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Humor and Revelation in American Literature: The Puritan Connection

Overview

Both the Genteel Tradition and Calvinistic Puritanism exhibited a sense of possessing inside information about the workings of the universe and the intentions of the Almighty. In Humor and Revelation in American Literature, Pascal Covici, Jr., traces this perspective from its early presence to the humorous tradition in America that has been related to the Old Southwest, showing how American Puritan thought was instrumental in the formative stages of American humor.

Covici argues...

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Overview

Both the Genteel Tradition and Calvinistic Puritanism exhibited a sense of possessing inside information about the workings of the universe and the intentions of the Almighty. In Humor and Revelation in American Literature, Pascal Covici, Jr., traces this perspective from its early presence to the humorous tradition in America that has been related to the Old Southwest, showing how American Puritan thought was instrumental in the formative stages of American humor.

Covici argues that much of American literature works as humor does, surprising readers into sudden enlightenment. The humor from which Mark Twain derived his early models had the same sort of arrogance as American Puritan thought, especially in regard to social and political truths. Twain transcended the roots of that humor, which run from works of nineteenth-century Americans back to British forms of the eighteenth century. In doing so, he helped shape American literature.

In addition to reexamining Twain's art, Humor and Revelation in American Literature considers some of the writers long regarded as among the usual suspects in any consideration of cultural hegemony, including Emerson, Thoreau, Hawthorne, and Melville. Covici explores not so much the hypocrisy as the ambivalence repeatedly displayed in American literature. He demonstrates that even though our writers have always had a strong desire to avoid the influences of the past, their independence from its cultural, theological, and psychological effects has been much slower in coming than previously thought.

Original and well-written, Humor and Revelation in American Literature will be welcomed by all scholars and critics of American literature, especially those interested in Puritanism, major nineteenth-century writers, Southwestern humor, and Mark Twain.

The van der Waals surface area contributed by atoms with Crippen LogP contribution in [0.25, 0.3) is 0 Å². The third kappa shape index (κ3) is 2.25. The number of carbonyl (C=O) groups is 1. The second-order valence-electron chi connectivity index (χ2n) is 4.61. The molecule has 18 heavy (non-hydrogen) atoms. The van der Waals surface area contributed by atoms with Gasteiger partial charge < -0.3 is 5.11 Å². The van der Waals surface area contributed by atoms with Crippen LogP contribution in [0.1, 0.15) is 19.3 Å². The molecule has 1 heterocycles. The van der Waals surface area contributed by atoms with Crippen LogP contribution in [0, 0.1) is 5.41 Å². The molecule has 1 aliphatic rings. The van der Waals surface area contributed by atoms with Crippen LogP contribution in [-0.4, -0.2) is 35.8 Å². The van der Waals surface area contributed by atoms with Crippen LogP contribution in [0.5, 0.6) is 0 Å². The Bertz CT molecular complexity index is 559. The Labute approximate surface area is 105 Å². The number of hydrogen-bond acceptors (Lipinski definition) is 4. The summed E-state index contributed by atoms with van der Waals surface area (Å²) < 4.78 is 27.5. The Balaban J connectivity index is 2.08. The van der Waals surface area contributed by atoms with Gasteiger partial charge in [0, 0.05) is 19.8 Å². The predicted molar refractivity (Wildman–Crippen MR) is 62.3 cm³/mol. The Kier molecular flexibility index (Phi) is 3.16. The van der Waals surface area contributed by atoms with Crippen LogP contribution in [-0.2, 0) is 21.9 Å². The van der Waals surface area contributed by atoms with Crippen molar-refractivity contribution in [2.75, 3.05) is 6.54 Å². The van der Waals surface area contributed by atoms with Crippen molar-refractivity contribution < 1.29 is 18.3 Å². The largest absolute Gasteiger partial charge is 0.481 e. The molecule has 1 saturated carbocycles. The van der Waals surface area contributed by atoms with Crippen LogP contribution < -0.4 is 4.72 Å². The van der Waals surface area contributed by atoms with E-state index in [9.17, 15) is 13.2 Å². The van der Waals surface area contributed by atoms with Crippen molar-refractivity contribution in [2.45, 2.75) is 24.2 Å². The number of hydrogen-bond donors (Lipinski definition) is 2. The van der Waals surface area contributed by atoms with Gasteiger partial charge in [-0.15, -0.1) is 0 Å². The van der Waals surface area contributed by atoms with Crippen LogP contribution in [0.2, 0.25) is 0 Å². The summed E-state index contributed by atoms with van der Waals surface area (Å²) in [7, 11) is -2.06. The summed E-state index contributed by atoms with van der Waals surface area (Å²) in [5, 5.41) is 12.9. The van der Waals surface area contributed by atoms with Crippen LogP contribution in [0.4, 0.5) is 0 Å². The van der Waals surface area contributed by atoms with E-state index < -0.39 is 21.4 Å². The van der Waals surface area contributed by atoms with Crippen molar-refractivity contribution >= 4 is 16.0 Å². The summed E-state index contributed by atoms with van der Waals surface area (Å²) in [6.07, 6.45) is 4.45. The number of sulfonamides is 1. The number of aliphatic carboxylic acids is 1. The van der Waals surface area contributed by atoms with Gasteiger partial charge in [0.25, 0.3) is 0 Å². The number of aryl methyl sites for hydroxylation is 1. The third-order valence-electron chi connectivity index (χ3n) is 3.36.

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Editorial Reviews

From the Publisher

"This book is engaging, witty, often eloquent, with an impressive undercurrent of both verbal and intellectual allusion. It also has an underlying commitment to humanistic and political values with implied application to the here and now."--Louis J. Budd

Booknews
An unlikely thesis relating the Puritan tradition in literature to the formative stages of American humor. Covici (English, Southern Methodist U.) takes a giant leap and makes it to the other side of the river in this examination of 19th literature, making a convincing connection between the "transcendence" of writers such as Emerson, Thoreau, and Melville, and the equally arrogant and illuminating techniques of humor employed by Mark Twain and other humorists. Annotation c. by Book News, Inc., Portland, Or.
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Product Details

  • ISBN-13: 9780826210951
  • Publisher: University of Missouri Press
  • Publication date: 2/28/1997
  • Pages: 240
  • Product dimensions: 6.13 (w) x 9.25 (h) x 0.90 (d)

Meet the Author

Pascal Covici, Jr., is E. A. Lilly Professor of English at Southern Methodist University in Dallas. He is the author or editor of several books, including Mark Twain's Humor: The Image of a World.

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Table of Contents

Acknowledgments
Introduction 1
I Reluctantly Independent: The Rattling of Chains 10
1 A Problem of Respect 10
2 Genteel and Vernacular: Josiah Holland and Mark Twain 13
3 Responses, and Intimations of Crossing Over 23
4 American Self-Reliance? The Case of Hawthorne's Robin 28
5 Melville, the American Difference, and Richard Chase 36
II God's Chosen People: The Anglicans Perspective 47
1 Megalomaniacal Fantasies... 47
2 Megalomania ... With a British Accent 53
3 Ossa upon Pelion Concluded: And Then? 57
4 Britain Versus the Bay Colony? Yes ... and No 68
III Certainty: Divine or Human?: Bishop Burnet and the Matter of Choice 73
1 Religiously Political, Politically Religious 73
2 Of Tolerance, Intolerance, and Bishop Fleetwood's Country Curate 75
3 Toleration, Belief, and the Power(lessness) of the Will 87
IV Voice, Country, and Class: Reapproaching the Vernacular 101
1 Mather Proposes, Wise Disposes 101
2 The Triumph of the Country: Earthy and Conservative Vulgarity 113
3 "The Simple Cobler" and the Masks of Wise, Versus Polly Baker: Or, Humor Slips in When Theology Blinks 119
4 From Wise and Franklin, Mark Twain's Triumphant Vernacular 127
V The Basis of Laughter: What's So Funny? 137
1 How Do We Read Polly and Tom? 137
2 Affectation, Again - and Certainty 143
3 Disgust and Gentility 150
4 Gentility, Ideality, and Responses to Mystery: Nick Carraway and Jim Doggett 154
5 Mystery Within 162
6 Dr. Holland Once More, and the Plight of the Humorless 167
VI The Puritan Roots of American Humor 174
1 Recognitions of the Self 174
2 The Loneliness of the Solipsist: No Laughing Matter 179
3 Emerson's Saving Rejection of the "Noble Doubt" 190
4 Thoreau's Recalcitrant Individual Fires His Pistols 197
5 At the Heart of All, The Unknowable Remains 202
6 Puritan Rejection of Puritan Reality - And What About Us? 211
Bibliography 217
Index 223
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